alp-05

alp-05 - Introduction to 8086 Programming (The 8086...

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Introduction to 8086 Assembly Language Programming, Joe Carthy, UCD 1 Introduction to 8086 Programming (The 8086 microprocessor is one of the family of 8086,80286,80386,80486,Pentium,PentiumI,II,III …. also referred to as the X86 family.) Learning any imperative programming language involves mastering a number of common concepts: Variables : declaration/definition Assignment : assigning values to variables Input/Output: Displaying messages Displaying variable values Control flow: if-then Loops Subprograms: Definition and Usage Programming in assembly language involves mastering the same concepts and a few other issues. Variables For the moment we will skip details of variable declaration and simply use the 8086 registers as the variables in our programs. Registers have predefined names and do not need to be declared.
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Introduction to 8086 Assembly Language Programming, Joe Carthy, UCD 2 The 8086 has 14 registers. Each of these is a 16-bit register. Initially, we will use four of them – the so called the general purpose registers: ax, bx, cx, dx These four 16-bit registers can also be treated as eight 8-bit registers: ah, al, bh, bl, ch, cl, dh, dl Assignment In Java, assignment takes the form: x = 42 ; y = 24; z = x + y; In assembly language we carry out the same operation but we use an instruction to denote the assignment operator (“=” in Java). The above assignments would be carried out in 8086 assembly langauge as follows mov x, 42 mov y, 24 add z, x add z, y The mov instruction carries out assignment.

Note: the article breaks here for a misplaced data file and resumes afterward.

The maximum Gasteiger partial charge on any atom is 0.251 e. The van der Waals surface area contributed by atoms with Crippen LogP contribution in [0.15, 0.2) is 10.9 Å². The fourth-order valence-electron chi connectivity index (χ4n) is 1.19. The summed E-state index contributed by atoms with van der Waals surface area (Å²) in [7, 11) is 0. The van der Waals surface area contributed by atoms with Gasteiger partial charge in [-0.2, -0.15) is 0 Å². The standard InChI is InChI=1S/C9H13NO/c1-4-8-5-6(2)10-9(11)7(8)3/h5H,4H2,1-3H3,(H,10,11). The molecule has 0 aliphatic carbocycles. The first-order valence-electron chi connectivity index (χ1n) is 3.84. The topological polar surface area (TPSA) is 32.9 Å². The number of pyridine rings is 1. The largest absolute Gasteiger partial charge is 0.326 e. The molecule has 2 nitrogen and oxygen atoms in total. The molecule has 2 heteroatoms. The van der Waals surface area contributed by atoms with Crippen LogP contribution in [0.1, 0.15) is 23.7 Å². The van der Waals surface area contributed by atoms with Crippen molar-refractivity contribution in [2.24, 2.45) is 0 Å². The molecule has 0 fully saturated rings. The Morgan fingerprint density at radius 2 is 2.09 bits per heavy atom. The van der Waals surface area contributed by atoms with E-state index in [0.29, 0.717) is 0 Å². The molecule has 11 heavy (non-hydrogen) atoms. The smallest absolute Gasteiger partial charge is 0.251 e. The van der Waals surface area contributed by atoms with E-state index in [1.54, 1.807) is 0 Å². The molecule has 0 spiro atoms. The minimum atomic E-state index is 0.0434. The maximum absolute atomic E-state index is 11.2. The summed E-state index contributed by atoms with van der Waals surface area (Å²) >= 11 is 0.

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Introduction to 8086 Assembly Language Programming, Joe Carthy, UCD 3 It which allows us place a number in a register or in a memory location (a variable) i.e. it assigns a value to a register or variable. Example : Store the ASCII code for the letter A in register bx. mov bx, ‘A’ The mov instruction also allows you to copy the contents of one register into another register. Example : mov bx, 2 mov cx, bx The first instruction loads the value 2 into bx where it is stored as a binary number. [a number such as 2 is called an integer constant] The Mov instruction takes two operands, representing the destination where data is to be placed and the source of that data. General Form of Mov Instruction mov destination , source
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Introduction to 8086 Assembly Language Programming, Joe Carthy, UCD 4 where destination must be either a register or memory location and source may be a constant, another register or a memory location. Note : The comma is essential. It is used to separate the two operands. A missing comma is a common syntax error. Comments Anything that follows semi-colon ( ; ) is ignored by the assembler. It is called a comment . Comments are used to make your programs readable. You use them to explain what you are doing in English. More 8086 Instructions
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This note was uploaded on 11/09/2010 for the course IM 405 taught by Professor Irvine during the Spring '10 term at UNCuyo.

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alp-05 - Introduction to 8086 Programming (The 8086...

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